Tuesday, September 29, 2015

Media literacy, or how to read health stories in the news

I started writing this during the recent Labour Party leadership campaign, and have returned to it while doing an excellent MOOC course from Cardiff University, The Informed Health Consumer, one week of which was concerned with the reporting of health stories in the media.

Here are some of my thoughts about reading health stories in the news.

1.  Read the story, and not just the headline.   Is the headline written by the same person who wrote the story?   I am not sure it is, although this reveals my lack of media literacy!   Reading just the headline is perhaps like reading only the title or abstract of a research article.

2.  What motives do the story's authors have?    Or the newspaper?    

3.  Is what the story reports the whole story?   What are other reports saying?  

4.  Have the authors of the news story read the research study they are reporting?  Or just the press release?   And what were the motives behind the press release?

5.  What did the original research actually say or do?   Who did it?    I have memories of stories that drug A is a cure for disease B, or that eating a particular thing makes you live longer, but what did the original research say?   How many people were involved?    Or was it animal research?  Was it a "front group" (effectively a lobby group, trying to look like disinterested people).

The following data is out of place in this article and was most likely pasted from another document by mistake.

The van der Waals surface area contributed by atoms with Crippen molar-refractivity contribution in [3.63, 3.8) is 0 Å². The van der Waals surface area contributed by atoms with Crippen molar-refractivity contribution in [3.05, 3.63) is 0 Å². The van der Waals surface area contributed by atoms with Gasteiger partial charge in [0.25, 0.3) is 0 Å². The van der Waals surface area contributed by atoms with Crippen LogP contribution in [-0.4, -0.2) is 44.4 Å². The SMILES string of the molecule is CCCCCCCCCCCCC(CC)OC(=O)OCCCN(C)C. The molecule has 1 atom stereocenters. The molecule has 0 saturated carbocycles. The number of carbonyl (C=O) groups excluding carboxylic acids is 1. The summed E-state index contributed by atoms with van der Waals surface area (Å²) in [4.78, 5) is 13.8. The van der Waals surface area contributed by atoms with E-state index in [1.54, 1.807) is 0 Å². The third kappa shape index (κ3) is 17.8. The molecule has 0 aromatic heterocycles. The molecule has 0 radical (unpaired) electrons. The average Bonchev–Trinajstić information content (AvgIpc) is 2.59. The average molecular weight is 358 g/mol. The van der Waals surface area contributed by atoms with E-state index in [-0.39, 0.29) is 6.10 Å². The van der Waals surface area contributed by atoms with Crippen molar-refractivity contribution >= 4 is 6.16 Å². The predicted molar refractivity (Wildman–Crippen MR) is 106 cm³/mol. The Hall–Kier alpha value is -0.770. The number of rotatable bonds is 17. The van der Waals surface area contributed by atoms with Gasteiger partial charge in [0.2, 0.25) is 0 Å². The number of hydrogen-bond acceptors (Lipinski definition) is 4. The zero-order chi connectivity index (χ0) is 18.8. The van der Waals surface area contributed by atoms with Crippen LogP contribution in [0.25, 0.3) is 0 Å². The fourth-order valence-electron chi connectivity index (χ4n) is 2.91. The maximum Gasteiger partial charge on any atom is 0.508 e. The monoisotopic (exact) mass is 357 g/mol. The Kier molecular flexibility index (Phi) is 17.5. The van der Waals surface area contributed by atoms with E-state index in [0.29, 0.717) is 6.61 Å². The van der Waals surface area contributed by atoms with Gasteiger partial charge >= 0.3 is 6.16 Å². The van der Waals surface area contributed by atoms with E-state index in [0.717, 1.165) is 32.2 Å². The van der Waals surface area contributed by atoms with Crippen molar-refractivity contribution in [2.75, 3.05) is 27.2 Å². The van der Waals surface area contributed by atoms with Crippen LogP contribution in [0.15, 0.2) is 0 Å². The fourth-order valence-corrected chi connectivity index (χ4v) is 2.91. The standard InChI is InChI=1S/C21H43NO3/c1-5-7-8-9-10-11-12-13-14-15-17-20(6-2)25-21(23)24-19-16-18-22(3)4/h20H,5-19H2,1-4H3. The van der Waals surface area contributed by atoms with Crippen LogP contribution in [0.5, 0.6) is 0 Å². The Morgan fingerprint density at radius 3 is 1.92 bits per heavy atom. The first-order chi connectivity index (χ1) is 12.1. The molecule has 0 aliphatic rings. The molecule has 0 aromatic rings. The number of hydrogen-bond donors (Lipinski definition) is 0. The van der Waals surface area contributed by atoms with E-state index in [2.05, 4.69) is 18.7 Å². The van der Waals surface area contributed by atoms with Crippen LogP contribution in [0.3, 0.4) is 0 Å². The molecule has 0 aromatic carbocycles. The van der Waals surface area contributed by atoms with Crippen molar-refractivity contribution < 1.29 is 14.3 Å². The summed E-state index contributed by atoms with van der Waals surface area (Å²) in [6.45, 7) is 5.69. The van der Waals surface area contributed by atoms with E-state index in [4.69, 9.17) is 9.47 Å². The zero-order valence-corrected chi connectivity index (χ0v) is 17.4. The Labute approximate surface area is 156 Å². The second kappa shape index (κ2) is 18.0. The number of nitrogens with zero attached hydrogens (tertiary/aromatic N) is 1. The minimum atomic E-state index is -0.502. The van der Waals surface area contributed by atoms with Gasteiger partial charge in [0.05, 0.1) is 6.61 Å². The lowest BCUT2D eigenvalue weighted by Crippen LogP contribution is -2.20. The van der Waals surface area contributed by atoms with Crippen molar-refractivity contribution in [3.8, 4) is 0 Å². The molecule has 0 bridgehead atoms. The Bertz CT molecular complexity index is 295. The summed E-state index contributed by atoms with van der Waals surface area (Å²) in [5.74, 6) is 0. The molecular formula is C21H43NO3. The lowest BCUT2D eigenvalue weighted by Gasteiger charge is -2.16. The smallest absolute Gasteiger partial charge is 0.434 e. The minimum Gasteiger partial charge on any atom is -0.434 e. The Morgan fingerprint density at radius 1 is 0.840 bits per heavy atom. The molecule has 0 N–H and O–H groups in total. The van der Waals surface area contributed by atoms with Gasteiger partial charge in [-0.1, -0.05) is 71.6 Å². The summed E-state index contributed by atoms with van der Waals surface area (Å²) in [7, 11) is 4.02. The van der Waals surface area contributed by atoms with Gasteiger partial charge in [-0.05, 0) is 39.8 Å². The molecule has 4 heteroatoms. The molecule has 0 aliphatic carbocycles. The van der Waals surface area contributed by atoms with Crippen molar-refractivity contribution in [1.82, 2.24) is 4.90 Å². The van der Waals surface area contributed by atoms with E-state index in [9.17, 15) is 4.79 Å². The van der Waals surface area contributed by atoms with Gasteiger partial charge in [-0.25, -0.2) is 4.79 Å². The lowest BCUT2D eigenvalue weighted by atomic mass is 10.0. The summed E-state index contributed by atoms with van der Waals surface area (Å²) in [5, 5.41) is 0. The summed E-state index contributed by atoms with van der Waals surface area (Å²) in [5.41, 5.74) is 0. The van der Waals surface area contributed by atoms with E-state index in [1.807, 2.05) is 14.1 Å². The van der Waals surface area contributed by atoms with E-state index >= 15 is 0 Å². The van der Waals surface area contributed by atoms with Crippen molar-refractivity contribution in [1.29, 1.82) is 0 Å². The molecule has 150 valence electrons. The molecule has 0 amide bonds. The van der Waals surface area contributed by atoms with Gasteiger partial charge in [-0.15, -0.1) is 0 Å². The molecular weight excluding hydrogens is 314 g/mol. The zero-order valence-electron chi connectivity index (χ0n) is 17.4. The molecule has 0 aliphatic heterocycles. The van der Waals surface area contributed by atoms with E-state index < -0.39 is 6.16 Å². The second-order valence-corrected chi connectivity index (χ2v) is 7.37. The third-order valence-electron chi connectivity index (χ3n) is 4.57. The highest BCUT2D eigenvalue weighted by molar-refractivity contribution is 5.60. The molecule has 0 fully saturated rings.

If we are going to read a newspaper story about health critically, what should we be looking for?

One of the tutors on the Informed Health Consumer is Andy Williams, a journalism researcher.   This adds an interesting angle.   One of the units lists "science news values", things which journalists look for when reporting science and health, or things that may be shown.   These are
  • Inaccurate reporting of uncertainty, or over extension, so for example, reporting a study that shows marginal risk of cancer in mice, over-extending the results to say that the same thing causes cancer in humans.
  • Focusing on studies that report risks, thus suggesting the world is a riskier place than it is.
  • Simplification - of course it is a valuable thing about reporting that it can simplify technical things, but things can be oversimplified and in the process distorted.
  • Serious disagreements are always reported, suggesting that science has more conflict in it that it does.
  • Human interest angle - of course, this is another positive thing about news reporting, but the risk in health stories is that a report of one person drinking tea and getting cancer is used to suggest that drinking tea always causes cancer.
The course uses some news stories that were picked up by the Behind the Headlines feature on the NHS Choices website, which is an excellent place to look at how health stories are reported.  Behind the Headlines chooses a story picked up by the press, and looks at the original research reported.

Finally, some proper advice on reading health news, from NHS Choices.   This advice is also reproduced on PubMed Health.

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